I was down in Denver for a work event, and I had a little spare time before it began, so I visited a Best Buy across the street. I did my usual wander through the store, checking out the latest electronics and Blu-ray discs, and after a while I found myself standing in front of the e-reader selection. Best Buy carries the Barnes & Noble Nook, the Sony Reader, and the Amazon Kindle. Not to mention the Apple iPad. I spent a few minutes checking them out.
There are obvious advantages to each device. You already know them. The Sony device has a nice, bright color touchscreen that displays picture books (not to mention book covers) with rich clarity. The new Nook offers the same kind of thing. Ditto the iPad, which to me feels garish for books but seems just right for magazines or newspapers like USA Today. To me, these three devices offer eye-catching displays that are great to look at in Best Buy but that would get quite old in the day-to-day routine of actually reading books. When I read a book, I don’t want the paper to glow at me. For the same reason, I don’t particularly enjoy reading long texts on my PC.
So that’s why I kept going back to the Kindle, whose interface is most like that of a book. The unfortunate aspect of the Kindle’s brand of interface design is that, in a consumer electronics store, under the bright lights, it looks the most outdated—a relic, almost. It looks like parchment, sitting there next to high-end tech marvels. And yet, bring it home, and it’s a modest revelation.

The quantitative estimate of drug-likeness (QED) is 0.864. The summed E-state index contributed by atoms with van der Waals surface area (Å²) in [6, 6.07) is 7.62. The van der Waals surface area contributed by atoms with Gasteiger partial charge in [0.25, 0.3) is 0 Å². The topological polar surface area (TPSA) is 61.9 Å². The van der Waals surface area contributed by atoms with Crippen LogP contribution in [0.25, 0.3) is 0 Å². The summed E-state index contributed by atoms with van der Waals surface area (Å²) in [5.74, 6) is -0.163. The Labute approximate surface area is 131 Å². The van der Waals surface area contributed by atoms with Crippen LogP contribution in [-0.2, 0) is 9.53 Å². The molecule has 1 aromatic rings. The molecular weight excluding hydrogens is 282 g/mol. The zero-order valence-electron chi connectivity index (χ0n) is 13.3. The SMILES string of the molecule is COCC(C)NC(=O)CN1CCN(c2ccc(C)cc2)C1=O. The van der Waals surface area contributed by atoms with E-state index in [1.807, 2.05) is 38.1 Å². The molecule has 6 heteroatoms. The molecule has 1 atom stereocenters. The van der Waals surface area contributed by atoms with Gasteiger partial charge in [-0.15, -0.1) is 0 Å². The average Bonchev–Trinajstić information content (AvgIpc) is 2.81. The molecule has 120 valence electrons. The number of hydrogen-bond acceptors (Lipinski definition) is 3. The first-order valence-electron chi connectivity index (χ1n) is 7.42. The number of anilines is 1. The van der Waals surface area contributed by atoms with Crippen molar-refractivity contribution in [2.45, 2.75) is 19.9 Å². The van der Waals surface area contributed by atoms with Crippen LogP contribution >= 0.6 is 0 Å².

Anyway, that’s not really what I wanted to get into today.
I ended up playing around with the Kindle, and I have to admit that I experienced a Chris Matthews “thrill up my leg” when I was able to download a sample of The Naked Dame to the device and just leave it there for any future passerby to check out. There it was, the pulpy cover (which admittedly looks its worst on the Kindle, with its lack of color and at thumbnail size), and—most important—the opening 10 percent of my novel.
And then I thought … hey, I should make a circuit of Best Buys throughout Colorado and leave The Naked Dame open on all their Kindles. It would be a form of guerrilla marketing! Sure, the cost of gasoline might be prohibitive, but it would be a fun book-awareness initiative. I could at least stop by the Best Buys along the I-25 corridor on my way home to Fort Collins! I was laughing to myself as I thought this, but I was halfway serious. Wow, what a marketing-minded person this hopeful novelist is becoming.
But then, I noticed that after a minute or so, the Naked Dame sample automatically disappeared from the display-unit Kindle, and I was left staring at a barren menu.
So much for that wild idea. I guess I’m glad it blanked while I was standing there. I might still be racing from one Best Buy to another.
All that being said, as of today, I’ve sold 74 copies of The Naked Dame, and the vast majority of those (65) are for the Kindle. That makes me happy—it validates my thoughts about the e-readers themselves. But is it because people generally prefer the Kindle for their book-reading, or is it simply because buying my book in that format—directly from Amazon onto the Kindle—is easier than buying the Smashwords version and taking the extra step of downloading the book to another device?